Indulge in Life

Musings from the co-founder of Tielka.

Is that a teabag?

Rebecca Domorev - Friday, September 05, 2014

My husband and I were recently out for lunch at one of our favourite local cafes. It was the sort of cafe that was busting with delicious local produce, beautifully made homemade cakes, Good Food Guide recommendations, coffee and of course, Tielka Fairtrade organic tea. The tables were gorgeously displayed with our new Tea Tasting Notes and I felt a surge of pride when I saw our very own tea tins displayed behind the counter.

We had not long sat down to eat when two older couples sat down in the table alongside us. No doubt escaping the cold south to soak up the Queensland sun, who could blame these cheery grey nomads, as they call them up this way?

I wasn't paying particular attention to what our grey neighbours were up to until something startled me. A moment after they were served, one of the ladies reached into her handbag, pulled out a scrunched up teabag and dropped it into the pot of plain hot water she had requested. I let out an audible gasp and immediately felt embarrassed, wondering if they had not heard me but secretly hoping they had. 

Now before I jump up on my high horse and proclaim that I have never done such a terrible unsightly thing, I must admit I have been guilty many a time of brewing Tielka tea in a cup of hot water at McDonald's (I'm not excited about paying for supermarket variety Lipton teabags when at a cafe). 

Nevertheless, it took me a moment to gather my thoughts and understand the inner turmoil I was feeling. For the last five our six years I have been dedicating my time opening up a new world of tea to everyone I meet. I have loved watching the faces of people as they have experienced Tielka specialty teas for the first time and sensing they finally understood what they have been missing all these years; that the sacred teabag is nothing more than the equivalent of a cup of instant coffee and a world of tea is yet to be experienced. And if brewing loose leaf tea at home was daunting, at the very least, people could begin to experience this in a cafe setting.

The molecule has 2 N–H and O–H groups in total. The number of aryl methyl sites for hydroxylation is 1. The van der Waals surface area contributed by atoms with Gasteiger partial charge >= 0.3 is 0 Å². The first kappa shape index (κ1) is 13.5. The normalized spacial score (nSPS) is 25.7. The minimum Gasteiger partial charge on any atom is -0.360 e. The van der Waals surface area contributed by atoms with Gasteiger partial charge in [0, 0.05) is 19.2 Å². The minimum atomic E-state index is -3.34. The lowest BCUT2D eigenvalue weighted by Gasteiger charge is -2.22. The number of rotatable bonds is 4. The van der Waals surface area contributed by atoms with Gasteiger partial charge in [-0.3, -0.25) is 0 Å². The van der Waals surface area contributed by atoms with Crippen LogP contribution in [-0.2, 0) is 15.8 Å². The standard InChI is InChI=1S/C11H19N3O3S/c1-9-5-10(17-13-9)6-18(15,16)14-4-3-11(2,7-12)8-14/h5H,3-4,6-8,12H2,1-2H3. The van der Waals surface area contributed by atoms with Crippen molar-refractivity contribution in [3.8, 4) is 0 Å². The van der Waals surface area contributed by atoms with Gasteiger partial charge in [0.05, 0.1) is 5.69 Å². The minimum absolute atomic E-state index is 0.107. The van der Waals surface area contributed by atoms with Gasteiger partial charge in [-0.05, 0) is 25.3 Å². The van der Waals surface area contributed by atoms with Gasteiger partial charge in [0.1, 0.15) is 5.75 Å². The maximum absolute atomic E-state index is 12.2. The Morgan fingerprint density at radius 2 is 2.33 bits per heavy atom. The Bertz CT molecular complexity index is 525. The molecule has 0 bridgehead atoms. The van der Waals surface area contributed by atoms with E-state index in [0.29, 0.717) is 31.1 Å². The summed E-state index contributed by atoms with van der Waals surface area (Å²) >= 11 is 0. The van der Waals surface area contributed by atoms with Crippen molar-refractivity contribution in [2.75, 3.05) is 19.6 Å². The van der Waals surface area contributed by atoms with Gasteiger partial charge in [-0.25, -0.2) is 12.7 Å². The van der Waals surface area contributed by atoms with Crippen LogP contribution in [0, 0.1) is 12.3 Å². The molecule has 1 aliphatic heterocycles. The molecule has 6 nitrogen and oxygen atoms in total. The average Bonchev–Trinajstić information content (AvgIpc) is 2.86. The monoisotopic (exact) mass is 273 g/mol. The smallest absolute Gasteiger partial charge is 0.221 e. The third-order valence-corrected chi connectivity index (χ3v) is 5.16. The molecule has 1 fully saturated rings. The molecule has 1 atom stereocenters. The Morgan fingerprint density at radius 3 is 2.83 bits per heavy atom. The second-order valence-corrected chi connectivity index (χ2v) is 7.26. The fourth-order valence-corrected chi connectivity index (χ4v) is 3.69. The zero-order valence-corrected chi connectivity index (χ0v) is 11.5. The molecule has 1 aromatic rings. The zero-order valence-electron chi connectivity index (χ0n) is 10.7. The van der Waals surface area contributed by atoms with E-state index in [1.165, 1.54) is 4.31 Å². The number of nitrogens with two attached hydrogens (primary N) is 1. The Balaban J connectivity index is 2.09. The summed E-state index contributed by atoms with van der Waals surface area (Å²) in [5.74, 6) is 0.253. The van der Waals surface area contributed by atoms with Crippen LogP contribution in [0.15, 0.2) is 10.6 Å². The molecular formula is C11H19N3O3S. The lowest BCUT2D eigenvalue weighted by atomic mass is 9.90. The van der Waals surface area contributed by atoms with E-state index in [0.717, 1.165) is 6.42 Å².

And as I sat there, I sat perplexed as to why anyone would choose, in such an environment, a little bag of floor-sweepings when they could have a gorgeous pot of handcrafted tea-bliss. Why, oh why?!

Humpf. Ah well. I promptly got over myself, left, vowed I would write about this little experience and later regretted not ordering a pot of Tielka tea for our lovely neighbour.

Next time I see someone brewing their own teabag in a cafe, I promise to put things right.

Indulge in Life!

Rebecca Domorev

Hope springs eternal

Rebecca Domorev - Friday, August 24, 2012

I'm sitting with my hubby and kids in a pleasant looking cafe perched on the side of a hill in a notable tourist location. The view is stunning, thick Australian bush leading down to the quiet Melbourne bay. It's just far enough away from the city to suggest a mini holiday but not so far that the drive back feels daunting.

Having already downed one latte earlier that morning, I'm feeling like a cup of tea would go down nicely but not confident this cafe has caught up with the "tea times". The menus shows the usual range - English Breakfast, Earl Grey, Peppermint.... and at $4 a serve it looks optimistic, but I hide in my hesitation and stick with water. Alexei on the other hand, seems to have more faith in the hospitality industry and orders himself an Earl Grey.

Five minutes later, the very pleasant waitress, beaming with all the warmth and positivity you would expect and hope for in this lovely situation places a stainless steel metal teapot on our table. Alexei and I throw a glance at each other. Gingerly, Alexei turns the well used teapot and reveals a string hanging on the side tagged with a supermarket branded paper square. There's an audible disappointed sigh. 


We don't complain to the waitress, it's not her fault, and after all we ordered without clarifying first, but I can't help the grump grump grump that's going on inside and oh the sad injustice, why do coffee lovers have their dreams fulfilled on almost every street corner without having to clarify, but us tea drinkers suffer in the "instant coffee" dark ages period of the teabag brewing cafe world. Even some old leaf tea would have muted the initial disappointment. 

My hopes of knowledgeably brewed, fresh and expertly crafted organic loose leaf tea served in dainty fine bone china seem a lifetime away but I am strangely inspired in my battle to continue to my attempt to conquer this virtually untouched wholesale-tea-arena.

In spite of this bagged disappointment, we have a simply pleasant time admiring the view and chatting about this and that. We finish, pay for our tea and goodies and as duty calls, I pull the waitress over to one side, begging her to reconsider the tea they serve. She promises to pass this on to her manager and although I have an urge to get on my Tielka high-horse for a quick fix, I hold back the Tielka wholesale tea sales pitch, recognising one vital thing: the seemingly lovely but large, touristy steak-and-chips-serving auditorium filled with black painted metal chairs shouted there was no room on this stage for a tea-show-stopper, so I retreat and accept my quest would have to continue elsewhere.

Indulge in Life.

Rebecca Domorev